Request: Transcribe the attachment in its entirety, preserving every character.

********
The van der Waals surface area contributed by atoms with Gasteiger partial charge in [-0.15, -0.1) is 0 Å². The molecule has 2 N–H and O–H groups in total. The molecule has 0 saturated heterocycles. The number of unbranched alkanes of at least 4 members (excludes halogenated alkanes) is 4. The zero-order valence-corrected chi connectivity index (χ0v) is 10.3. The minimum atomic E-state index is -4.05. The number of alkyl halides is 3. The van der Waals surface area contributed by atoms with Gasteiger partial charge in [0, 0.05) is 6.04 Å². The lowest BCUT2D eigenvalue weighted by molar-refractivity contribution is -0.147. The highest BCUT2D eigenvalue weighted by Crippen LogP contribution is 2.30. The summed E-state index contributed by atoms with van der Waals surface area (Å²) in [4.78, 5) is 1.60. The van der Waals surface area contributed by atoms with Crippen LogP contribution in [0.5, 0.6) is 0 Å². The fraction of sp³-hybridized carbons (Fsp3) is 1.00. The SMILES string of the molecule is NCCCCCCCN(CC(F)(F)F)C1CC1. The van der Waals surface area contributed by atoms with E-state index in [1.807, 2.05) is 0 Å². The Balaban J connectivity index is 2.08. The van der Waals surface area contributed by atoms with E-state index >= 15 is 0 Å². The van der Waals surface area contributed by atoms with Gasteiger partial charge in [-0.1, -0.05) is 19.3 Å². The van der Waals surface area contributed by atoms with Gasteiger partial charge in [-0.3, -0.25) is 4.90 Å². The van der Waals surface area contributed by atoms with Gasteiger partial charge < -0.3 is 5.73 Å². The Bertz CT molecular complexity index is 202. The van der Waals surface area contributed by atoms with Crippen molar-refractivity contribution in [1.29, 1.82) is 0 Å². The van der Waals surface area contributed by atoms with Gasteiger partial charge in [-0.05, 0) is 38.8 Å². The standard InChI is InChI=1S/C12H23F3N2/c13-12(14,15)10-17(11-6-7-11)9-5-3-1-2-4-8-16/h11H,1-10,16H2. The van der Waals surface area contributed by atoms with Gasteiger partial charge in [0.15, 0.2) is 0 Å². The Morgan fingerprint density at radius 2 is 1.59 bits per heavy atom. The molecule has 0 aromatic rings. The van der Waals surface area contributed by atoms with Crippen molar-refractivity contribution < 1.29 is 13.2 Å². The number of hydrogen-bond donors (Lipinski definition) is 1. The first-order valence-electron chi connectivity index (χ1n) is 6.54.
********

The van der Waals surface area contributed by atoms with Gasteiger partial charge in [-0.15, -0.1) is 0 Å². The molecule has 2 N–H and O–H groups in total. The molecule has 0 saturated heterocycles. The number of unbranched alkanes of at least 4 members (excludes halogenated alkanes) is 4. The zero-order valence-corrected chi connectivity index (χ0v) is 10.3. The minimum atomic E-state index is -4.05. The number of alkyl halides is 3. The van der Waals surface area contributed by atoms with Gasteiger partial charge in [0, 0.05) is 6.04 Å². The lowest BCUT2D eigenvalue weighted by molar-refractivity contribution is -0.147. The highest BCUT2D eigenvalue weighted by Crippen LogP contribution is 2.30. The summed E-state index contributed by atoms with van der Waals surface area (Å²) in [4.78, 5) is 1.60. The van der Waals surface area contributed by atoms with Crippen LogP contribution in [0.5, 0.6) is 0 Å². The fraction of sp³-hybridized carbons (Fsp3) is 1.00. The SMILES string of the molecule is NCCCCCCCN(CC(F)(F)F)C1CC1. The van der Waals surface area contributed by atoms with E-state index in [1.807, 2.05) is 0 Å². The Balaban J connectivity index is 2.08. The van der Waals surface area contributed by atoms with E-state index >= 15 is 0 Å². The van der Waals surface area contributed by atoms with Gasteiger partial charge in [-0.1, -0.05) is 19.3 Å². The van der Waals surface area contributed by atoms with Gasteiger partial charge in [-0.3, -0.25) is 4.90 Å². The van der Waals surface area contributed by atoms with Gasteiger partial charge < -0.3 is 5.73 Å². The Bertz CT molecular complexity index is 202. The van der Waals surface area contributed by atoms with Crippen molar-refractivity contribution in [1.29, 1.82) is 0 Å². The van der Waals surface area contributed by atoms with Gasteiger partial charge in [-0.05, 0) is 38.8 Å². The standard InChI is InChI=1S/C12H23F3N2/c13-12(14,15)10-17(11-6-7-11)9-5-3-1-2-4-8-16/h11H,1-10,16H2. The van der Waals surface area contributed by atoms with Gasteiger partial charge in [0.15, 0.2) is 0 Å². The Morgan fingerprint density at radius 2 is 1.59 bits per heavy atom. The molecule has 0 aromatic rings. The van der Waals surface area contributed by atoms with Crippen molar-refractivity contribution < 1.29 is 13.2 Å². The number of hydrogen-bond donors (Lipinski definition) is 1. The first-order valence-electron chi connectivity index (χ1n) is 6.54.